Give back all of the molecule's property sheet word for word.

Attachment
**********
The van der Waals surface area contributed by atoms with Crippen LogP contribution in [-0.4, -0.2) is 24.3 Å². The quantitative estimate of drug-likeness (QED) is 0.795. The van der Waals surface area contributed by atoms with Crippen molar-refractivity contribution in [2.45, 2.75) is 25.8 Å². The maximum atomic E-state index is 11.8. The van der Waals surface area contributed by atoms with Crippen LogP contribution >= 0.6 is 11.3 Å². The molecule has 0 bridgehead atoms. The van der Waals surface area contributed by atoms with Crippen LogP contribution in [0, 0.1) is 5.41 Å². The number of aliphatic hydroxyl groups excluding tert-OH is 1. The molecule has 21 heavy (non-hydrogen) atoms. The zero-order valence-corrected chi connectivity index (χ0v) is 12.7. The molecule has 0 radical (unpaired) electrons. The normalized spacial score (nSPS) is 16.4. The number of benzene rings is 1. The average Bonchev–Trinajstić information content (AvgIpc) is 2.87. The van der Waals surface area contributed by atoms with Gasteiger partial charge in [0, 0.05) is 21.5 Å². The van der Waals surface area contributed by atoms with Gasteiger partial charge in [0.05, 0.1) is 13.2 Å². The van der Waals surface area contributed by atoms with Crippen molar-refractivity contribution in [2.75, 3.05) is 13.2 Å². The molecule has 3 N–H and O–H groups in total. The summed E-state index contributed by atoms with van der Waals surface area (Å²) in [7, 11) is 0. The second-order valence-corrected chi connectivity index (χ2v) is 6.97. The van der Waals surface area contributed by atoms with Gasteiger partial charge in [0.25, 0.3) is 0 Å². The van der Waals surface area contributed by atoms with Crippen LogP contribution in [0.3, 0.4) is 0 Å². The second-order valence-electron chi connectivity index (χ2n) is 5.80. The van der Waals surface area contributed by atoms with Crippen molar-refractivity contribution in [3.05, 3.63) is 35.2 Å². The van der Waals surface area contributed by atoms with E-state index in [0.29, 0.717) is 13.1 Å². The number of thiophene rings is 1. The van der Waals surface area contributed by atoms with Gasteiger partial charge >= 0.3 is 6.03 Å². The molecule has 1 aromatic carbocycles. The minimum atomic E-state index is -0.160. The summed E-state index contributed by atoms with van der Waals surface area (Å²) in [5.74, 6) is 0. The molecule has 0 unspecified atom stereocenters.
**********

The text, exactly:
The van der Waals surface area contributed by atoms with Crippen LogP contribution in [-0.4, -0.2) is 24.3 Å². The quantitative estimate of drug-likeness (QED) is 0.795. The van der Waals surface area contributed by atoms with Crippen molar-refractivity contribution in [2.45, 2.75) is 25.8 Å². The maximum atomic E-state index is 11.8. The van der Waals surface area contributed by atoms with Crippen LogP contribution >= 0.6 is 11.3 Å². The molecule has 0 bridgehead atoms. The van der Waals surface area contributed by atoms with Crippen LogP contribution in [0, 0.1) is 5.41 Å². The number of aliphatic hydroxyl groups excluding tert-OH is 1. The molecule has 21 heavy (non-hydrogen) atoms. The zero-order valence-corrected chi connectivity index (χ0v) is 12.7. The molecule has 0 radical (unpaired) electrons. The normalized spacial score (nSPS) is 16.4. The number of benzene rings is 1. The average Bonchev–Trinajstić information content (AvgIpc) is 2.87. The van der Waals surface area contributed by atoms with Gasteiger partial charge in [0, 0.05) is 21.5 Å². The van der Waals surface area contributed by atoms with Gasteiger partial charge in [0.05, 0.1) is 13.2 Å². The van der Waals surface area contributed by atoms with Crippen molar-refractivity contribution in [2.75, 3.05) is 13.2 Å². The molecule has 3 N–H and O–H groups in total. The summed E-state index contributed by atoms with van der Waals surface area (Å²) in [7, 11) is 0. The second-order valence-corrected chi connectivity index (χ2v) is 6.97. The van der Waals surface area contributed by atoms with Gasteiger partial charge in [0.25, 0.3) is 0 Å². The van der Waals surface area contributed by atoms with Crippen LogP contribution in [0.3, 0.4) is 0 Å². The second-order valence-electron chi connectivity index (χ2n) is 5.80. The van der Waals surface area contributed by atoms with Crippen molar-refractivity contribution in [3.05, 3.63) is 35.2 Å². The van der Waals surface area contributed by atoms with E-state index in [0.29, 0.717) is 13.1 Å². The number of thiophene rings is 1. The van der Waals surface area contributed by atoms with Gasteiger partial charge >= 0.3 is 6.03 Å². The molecule has 1 aromatic carbocycles. The minimum atomic E-state index is -0.160. The summed E-state index contributed by atoms with van der Waals surface area (Å²) in [5.74, 6) is 0. The molecule has 0 unspecified atom stereocenters.